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Arts of the Islamic World

Dish with eight-pointed star, 1640–1670

Dish with eight-pointed star, 1640–1670. Iran. Fritware with underglaze decoration. Gift of Cheney Cowles in honor of Phoebe McCoy, 2007.32.

Incense burner, 1700–1800

Incense burner, 1700–1800. China. Qing dynasty (1644–1911). Bronze with gold inlay. The Avery Brundage Collection, B62B31.

Umar Maya, companion to Muhammad’s uncle Amir Hamzah, approx. 1960

Umar Maya, companion to Muhammad’s uncle Amir Hamzah, approx. 1960. Indonesia; Yogyakarta, Central Java. Wood, cloth, and mixed mediums. Gift of the Mimi and John Herbert Collection, F2000.86.122.

“Garden of Happiness,” an Ottoman Turkish poem, 2004

“Garden of Happiness,” an Ottoman Turkish poem, 2004. Mohamed Zakariya (American, b. 1942). Ink and colors on paper. Gift of Anne Breckenridge Dorsey and Carolyn J. Young, F2005.73.

An illuminated illustration of the holy city Mecca, 1750–1800

An illuminated illustration of the holy city Mecca, 1750–1800. India; probably Bijapur, Andhra Pradesh state. Watercolors and gold on paper. Museum purchase, 2010.323.

Carpet with floral decoration, approx. 1620–1630

Carpet with floral decoration, approx. 1620–1630. Probably Pakistan; Lahore. Wool. The Avery Brundage Collection, 2010.316.

Islam has been an important cultural force in much of Asia for more than five hundred years, and in some parts for more than a thousand. Today, far more Muslims live in other parts of Asia than in the Arab areas of Asia such as Iraq, Saudi Arabia, and Syria.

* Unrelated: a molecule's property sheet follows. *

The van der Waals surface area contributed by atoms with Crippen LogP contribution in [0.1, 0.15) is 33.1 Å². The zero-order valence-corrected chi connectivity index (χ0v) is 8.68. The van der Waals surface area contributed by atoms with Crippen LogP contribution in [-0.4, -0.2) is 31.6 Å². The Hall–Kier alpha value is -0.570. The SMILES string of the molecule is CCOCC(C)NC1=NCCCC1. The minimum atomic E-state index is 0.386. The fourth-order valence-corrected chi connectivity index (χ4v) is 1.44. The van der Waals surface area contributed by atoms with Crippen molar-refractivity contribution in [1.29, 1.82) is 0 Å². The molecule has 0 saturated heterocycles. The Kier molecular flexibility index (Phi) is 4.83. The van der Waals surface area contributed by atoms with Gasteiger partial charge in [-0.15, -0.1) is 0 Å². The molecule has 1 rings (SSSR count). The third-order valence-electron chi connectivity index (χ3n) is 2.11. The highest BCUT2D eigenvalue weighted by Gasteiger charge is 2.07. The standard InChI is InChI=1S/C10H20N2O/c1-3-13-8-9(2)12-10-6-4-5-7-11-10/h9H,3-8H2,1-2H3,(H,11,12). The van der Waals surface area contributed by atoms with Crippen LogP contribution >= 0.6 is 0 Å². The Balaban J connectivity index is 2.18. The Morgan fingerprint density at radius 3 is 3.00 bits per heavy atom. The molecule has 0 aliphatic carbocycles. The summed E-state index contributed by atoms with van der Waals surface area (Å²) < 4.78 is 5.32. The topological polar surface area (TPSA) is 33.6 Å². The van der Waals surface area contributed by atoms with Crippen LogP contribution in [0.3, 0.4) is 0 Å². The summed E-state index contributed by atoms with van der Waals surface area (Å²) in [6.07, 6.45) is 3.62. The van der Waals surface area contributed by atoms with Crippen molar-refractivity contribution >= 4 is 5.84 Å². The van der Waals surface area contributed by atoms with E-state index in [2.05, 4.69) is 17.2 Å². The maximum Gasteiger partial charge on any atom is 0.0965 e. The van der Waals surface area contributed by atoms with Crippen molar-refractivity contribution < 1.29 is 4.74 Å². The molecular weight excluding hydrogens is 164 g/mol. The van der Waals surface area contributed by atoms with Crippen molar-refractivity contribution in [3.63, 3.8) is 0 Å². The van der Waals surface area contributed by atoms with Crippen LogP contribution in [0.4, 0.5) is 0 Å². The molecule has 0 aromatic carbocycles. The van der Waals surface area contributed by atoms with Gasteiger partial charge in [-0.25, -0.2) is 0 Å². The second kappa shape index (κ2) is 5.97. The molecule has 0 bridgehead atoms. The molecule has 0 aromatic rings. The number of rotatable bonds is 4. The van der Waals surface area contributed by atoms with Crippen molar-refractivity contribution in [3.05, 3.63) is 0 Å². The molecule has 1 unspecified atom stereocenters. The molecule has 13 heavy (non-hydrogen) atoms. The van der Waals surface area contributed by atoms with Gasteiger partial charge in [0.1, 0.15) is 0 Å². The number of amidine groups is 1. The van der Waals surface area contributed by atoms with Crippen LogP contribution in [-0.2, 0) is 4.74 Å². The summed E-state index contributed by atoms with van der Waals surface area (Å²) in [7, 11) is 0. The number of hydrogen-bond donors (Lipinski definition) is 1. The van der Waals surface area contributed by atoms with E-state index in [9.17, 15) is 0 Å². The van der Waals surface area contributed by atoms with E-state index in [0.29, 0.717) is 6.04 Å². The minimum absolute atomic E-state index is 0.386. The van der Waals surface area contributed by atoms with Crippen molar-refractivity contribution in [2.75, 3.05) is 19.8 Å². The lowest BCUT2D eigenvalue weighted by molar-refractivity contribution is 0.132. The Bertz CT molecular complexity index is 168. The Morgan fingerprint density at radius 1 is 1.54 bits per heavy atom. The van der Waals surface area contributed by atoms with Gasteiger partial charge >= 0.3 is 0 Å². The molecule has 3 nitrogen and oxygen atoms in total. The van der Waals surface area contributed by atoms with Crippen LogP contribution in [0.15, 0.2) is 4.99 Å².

Like people of other beliefs, many Muslims contend with issues of identity and the meaning and place of religion in their lives.

The Islamic world is and always has been more diverse and complex than most outsiders have thought. A Pakistani musician, an Iraqi farmer, and a Malaysian astronaut may have little in common; they are likely, however, to be conscious of being part of a worldwide community of Muslims.

Islam expanded quickly from its homeland in Arabia after the death of the prophet Muhammad in 632. Within a hundred years it had reached Iraq, Iran, Afghanistan, and Pakistan in the east; and Libya, Morocco, and southern Spain in the west. Sometimes Islam spread as Arab dynasties expanded, but more often populations embraced Islam after exposure to its tenets and culture through traders and teachers.

The visual arts play an important role in Muslim societies. In particular, architecture, calligraphy, painting, metalworking, textiles, and ceramics have reached heights of beauty and sophistication admired around the world. In all the areas Islam has spread, local artists have created art reflecting both this new faith and the pre-Islamic traditions of the region.

The term “Islamic art” as used in the West has sometimes been a source of confusion. While the terms “Buddhist art” and “Christian art” cover only religious art, “Islamic art” has been understood more broadly. According to the scholar Jonathan Bloom, the term covers “art not necessarily made by Muslims or for Muslim practice, but rather art made in soci­eties where most people—or the most important people—were Muslims.”

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